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Saturday, March 2, 2024
The Observer

Junior year: the unspoken thing

No one ever really warns you about junior year. No one talks about the anxiety that comes when you remember that you’re halfway through the door. The dread that flushes over you when others ask, “So, what are your plans after college?” with increasing sincerity. The insignificance of being the campus middle child, not young enough to be interesting, not old enough to be memorable. Junior year is not quite its own thing. … It is, in its own way, merely transitionary. Existing as an evolutionary piece between the beginning of this whole college-thing and the end. Made only unique by the loneliness of being abroad. Or the loneliness of staying on campus. And the reality that the sophomores who once raised you when you were new … are now, somehow, graduating seniors. Whether it be a disorientation or a reorientation, no one warns you.

The other week, I met a first year who needed help finding her way to South Dining Hall. I decided to walk with her. On our march down the quad, she opened up to me, sharing that she truly did not feel that she was part of the University yet (a common, yet often unspoken, reality for each of us here in our own time). She didn’t feel accepted, wanted or claimed. … She felt like she was asking to be embraced with every misguided step she took. We were ND, and she was not. Or at least that’s how it seemed to her.

I looked to her and I sensed the same dark feeling that haunted my own freshman year a couple years back, only this time I was suddenly in a position to counsel. I told her the ways in which it gets worse before it gets so much better, and I looked inwardly in surprise as I dispelled wisdom I never knew I’d picked up along the way. When did I become the experienced one? The advisor? How did that happen?

Two years ago, I used to walk around this campus just like her. Roadmap in hand and class schedule tattooed to the inside of my eyelids, I felt like I was enrolled as a tourist. A visitor in residence. I was on the inside, but wrapped in cellophane; nothing I touched or saw or knew at this school was actually mine for the taking. Perhaps for the borrowing. Always for the returning. I used to joke that I wasn’t really a college student; I was merely a pioneer, studying what it meant to be one. And in my exploration of what this whole college experience could mean, I used the [then] upperclassmen above me as my muses, my models by which I could research what it must look like for someone to know what they are doing and where they fit in.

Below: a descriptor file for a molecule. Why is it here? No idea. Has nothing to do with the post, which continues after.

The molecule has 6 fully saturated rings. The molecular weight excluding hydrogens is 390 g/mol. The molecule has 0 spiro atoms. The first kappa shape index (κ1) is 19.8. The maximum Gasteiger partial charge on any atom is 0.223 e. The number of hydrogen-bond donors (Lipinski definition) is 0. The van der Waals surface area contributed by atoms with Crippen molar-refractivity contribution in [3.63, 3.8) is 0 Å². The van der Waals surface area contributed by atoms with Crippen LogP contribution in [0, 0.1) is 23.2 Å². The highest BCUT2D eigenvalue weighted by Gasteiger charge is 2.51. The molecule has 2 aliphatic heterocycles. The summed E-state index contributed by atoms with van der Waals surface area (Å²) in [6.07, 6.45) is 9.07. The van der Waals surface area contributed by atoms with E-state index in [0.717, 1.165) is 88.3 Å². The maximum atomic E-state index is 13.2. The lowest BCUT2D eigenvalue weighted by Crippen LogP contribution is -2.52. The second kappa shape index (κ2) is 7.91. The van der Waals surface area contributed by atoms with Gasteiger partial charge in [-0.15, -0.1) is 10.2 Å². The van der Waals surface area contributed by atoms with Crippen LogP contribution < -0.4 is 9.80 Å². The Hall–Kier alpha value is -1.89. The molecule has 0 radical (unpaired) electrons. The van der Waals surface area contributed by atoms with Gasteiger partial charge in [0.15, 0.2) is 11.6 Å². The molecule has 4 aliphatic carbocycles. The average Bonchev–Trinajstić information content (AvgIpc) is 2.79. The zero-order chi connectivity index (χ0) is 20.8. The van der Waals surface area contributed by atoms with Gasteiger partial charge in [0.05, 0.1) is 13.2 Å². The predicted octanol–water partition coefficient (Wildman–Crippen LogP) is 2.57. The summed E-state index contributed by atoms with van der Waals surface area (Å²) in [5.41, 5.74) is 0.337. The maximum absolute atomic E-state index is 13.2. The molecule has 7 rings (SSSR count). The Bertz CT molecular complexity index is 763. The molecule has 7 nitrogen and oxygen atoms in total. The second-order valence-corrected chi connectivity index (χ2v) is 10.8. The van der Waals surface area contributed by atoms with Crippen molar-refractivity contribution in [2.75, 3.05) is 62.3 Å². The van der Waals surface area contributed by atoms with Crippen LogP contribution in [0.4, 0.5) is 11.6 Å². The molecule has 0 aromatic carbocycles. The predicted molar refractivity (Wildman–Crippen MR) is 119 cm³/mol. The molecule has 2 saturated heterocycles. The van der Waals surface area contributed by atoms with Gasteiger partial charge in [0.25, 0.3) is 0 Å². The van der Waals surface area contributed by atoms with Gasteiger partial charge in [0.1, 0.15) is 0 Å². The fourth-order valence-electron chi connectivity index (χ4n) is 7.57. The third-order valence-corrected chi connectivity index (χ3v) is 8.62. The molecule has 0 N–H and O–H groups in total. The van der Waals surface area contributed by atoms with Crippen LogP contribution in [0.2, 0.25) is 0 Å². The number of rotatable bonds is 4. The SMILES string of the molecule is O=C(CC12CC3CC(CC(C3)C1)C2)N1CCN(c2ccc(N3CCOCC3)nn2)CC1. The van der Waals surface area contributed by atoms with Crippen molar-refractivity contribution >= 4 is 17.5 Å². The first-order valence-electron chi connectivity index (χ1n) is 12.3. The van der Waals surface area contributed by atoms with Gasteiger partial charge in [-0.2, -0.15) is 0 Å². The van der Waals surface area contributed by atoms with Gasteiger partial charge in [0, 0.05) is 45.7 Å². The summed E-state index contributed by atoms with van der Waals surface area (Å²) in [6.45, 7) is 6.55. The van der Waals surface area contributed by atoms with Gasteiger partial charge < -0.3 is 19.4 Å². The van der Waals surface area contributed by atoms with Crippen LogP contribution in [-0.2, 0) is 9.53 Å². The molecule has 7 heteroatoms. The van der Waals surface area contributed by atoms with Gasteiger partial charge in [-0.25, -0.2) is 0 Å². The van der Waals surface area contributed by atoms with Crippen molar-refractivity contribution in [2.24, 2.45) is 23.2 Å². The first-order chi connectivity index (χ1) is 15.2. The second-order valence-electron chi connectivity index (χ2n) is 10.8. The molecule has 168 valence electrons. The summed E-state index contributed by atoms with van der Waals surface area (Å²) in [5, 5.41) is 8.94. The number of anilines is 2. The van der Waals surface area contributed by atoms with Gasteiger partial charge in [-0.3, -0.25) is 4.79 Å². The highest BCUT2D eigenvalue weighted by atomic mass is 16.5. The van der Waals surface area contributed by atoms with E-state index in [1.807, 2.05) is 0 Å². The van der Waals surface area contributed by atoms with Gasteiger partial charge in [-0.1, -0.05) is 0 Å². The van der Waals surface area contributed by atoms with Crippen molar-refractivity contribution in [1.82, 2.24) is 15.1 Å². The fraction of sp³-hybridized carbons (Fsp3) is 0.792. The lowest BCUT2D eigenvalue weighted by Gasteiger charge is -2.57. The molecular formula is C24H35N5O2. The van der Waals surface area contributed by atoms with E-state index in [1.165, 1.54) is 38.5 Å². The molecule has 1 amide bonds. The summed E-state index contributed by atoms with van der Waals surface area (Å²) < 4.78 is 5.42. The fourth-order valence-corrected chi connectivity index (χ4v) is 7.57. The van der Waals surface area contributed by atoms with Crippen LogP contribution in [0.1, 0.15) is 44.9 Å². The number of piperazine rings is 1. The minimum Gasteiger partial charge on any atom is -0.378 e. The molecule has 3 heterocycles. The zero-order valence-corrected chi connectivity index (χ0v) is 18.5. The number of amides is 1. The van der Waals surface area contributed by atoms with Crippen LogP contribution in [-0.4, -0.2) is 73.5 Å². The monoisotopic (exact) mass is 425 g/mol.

Now that I am a junior, I still don’t know what I’m doing, and I still don’t know where I fit in. My research? Inconsequential. My muses? Graduated and long gone. And yet, it seems as though this year’s first years see me and see nothing more than that same model for a “perfect” college student that I had only dreamed of becoming. Somehow, in all of my dreaming, I was becoming. I’ve transformed into the upperclassmen, the model, the muse. There seems to have been a huge mistake. Who let this happen? 

When that first year I met on the quad found out that I am a junior, she responded with, “Wow, so how does it feel to be on your way out?” You can imagine my surprise.

Juniors — what should I have told her? How does it feel?

We used to feel like we were on our way in. Now, they tell us that we are on our way out. So, where was that perfect middle? When were we supposed to feel like we were just … here? Where was the peak? How was the view? Did anyone catch it, or did we all blink? 

No one ever really warns you about junior year. No one talks about the whiplash of trying to compromise between always looking ahead and always looking back. The two semesters somehow spent both dreaming and remembering. The transition from college chewing us up to spitting us out. Whether it be a disorientation or a reorientation, no one warns you.

Theresa Azemar is a junior and can be reached at

Show Some Skin is a student-run initiative committed to giving voice to unspoken narratives about identity and difference. Using the art of storytelling as a catalyst for positive social change across campus, we seek to make Notre Dame a more open and welcoming place for all. If you are interested in breaking the silence and getting involved with Show Some Skin, email

The views expressed in this column are those of the author and not necessarily those of The Observer.